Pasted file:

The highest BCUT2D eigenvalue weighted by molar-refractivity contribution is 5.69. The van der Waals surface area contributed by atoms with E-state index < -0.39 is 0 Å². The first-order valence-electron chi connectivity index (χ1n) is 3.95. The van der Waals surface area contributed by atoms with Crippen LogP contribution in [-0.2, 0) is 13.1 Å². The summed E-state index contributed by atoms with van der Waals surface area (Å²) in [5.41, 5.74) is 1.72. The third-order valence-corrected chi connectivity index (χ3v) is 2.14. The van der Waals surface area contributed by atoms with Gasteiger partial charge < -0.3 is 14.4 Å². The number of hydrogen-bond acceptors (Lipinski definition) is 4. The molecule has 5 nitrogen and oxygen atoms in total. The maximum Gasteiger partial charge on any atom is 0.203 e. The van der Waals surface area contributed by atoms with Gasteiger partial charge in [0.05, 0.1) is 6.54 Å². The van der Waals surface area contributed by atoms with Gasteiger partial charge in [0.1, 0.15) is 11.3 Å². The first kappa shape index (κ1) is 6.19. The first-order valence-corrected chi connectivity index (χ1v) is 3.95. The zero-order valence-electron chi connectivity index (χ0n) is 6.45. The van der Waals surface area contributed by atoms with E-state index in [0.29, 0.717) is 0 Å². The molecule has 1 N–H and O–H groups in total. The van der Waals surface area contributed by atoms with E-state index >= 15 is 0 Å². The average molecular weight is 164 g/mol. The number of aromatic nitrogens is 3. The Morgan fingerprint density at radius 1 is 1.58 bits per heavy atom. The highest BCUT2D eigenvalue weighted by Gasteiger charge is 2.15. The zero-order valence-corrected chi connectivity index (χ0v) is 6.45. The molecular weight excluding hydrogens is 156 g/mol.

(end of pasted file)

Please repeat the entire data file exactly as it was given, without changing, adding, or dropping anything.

The highest BCUT2D eigenvalue weighted by molar-refractivity contribution is 5.69. The van der Waals surface area contributed by atoms with E-state index < -0.39 is 0 Å². The first-order valence-electron chi connectivity index (χ1n) is 3.95. The van der Waals surface area contributed by atoms with Crippen LogP contribution in [-0.2, 0) is 13.1 Å². The summed E-state index contributed by atoms with van der Waals surface area (Å²) in [5.41, 5.74) is 1.72. The third-order valence-corrected chi connectivity index (χ3v) is 2.14. The van der Waals surface area contributed by atoms with Gasteiger partial charge < -0.3 is 14.4 Å². The number of hydrogen-bond acceptors (Lipinski definition) is 4. The molecule has 5 nitrogen and oxygen atoms in total. The maximum Gasteiger partial charge on any atom is 0.203 e. The van der Waals surface area contributed by atoms with Gasteiger partial charge in [0.05, 0.1) is 6.54 Å². The van der Waals surface area contributed by atoms with Gasteiger partial charge in [0.1, 0.15) is 11.3 Å². The first kappa shape index (κ1) is 6.19. The first-order valence-corrected chi connectivity index (χ1v) is 3.95. The zero-order valence-electron chi connectivity index (χ0n) is 6.45. The van der Waals surface area contributed by atoms with E-state index in [0.29, 0.717) is 0 Å². The molecule has 1 N–H and O–H groups in total. The van der Waals surface area contributed by atoms with E-state index >= 15 is 0 Å². The average molecular weight is 164 g/mol. The number of aromatic nitrogens is 3. The Morgan fingerprint density at radius 1 is 1.58 bits per heavy atom. The highest BCUT2D eigenvalue weighted by Gasteiger charge is 2.15. The zero-order valence-corrected chi connectivity index (χ0v) is 6.45. The molecular weight excluding hydrogens is 156 g/mol.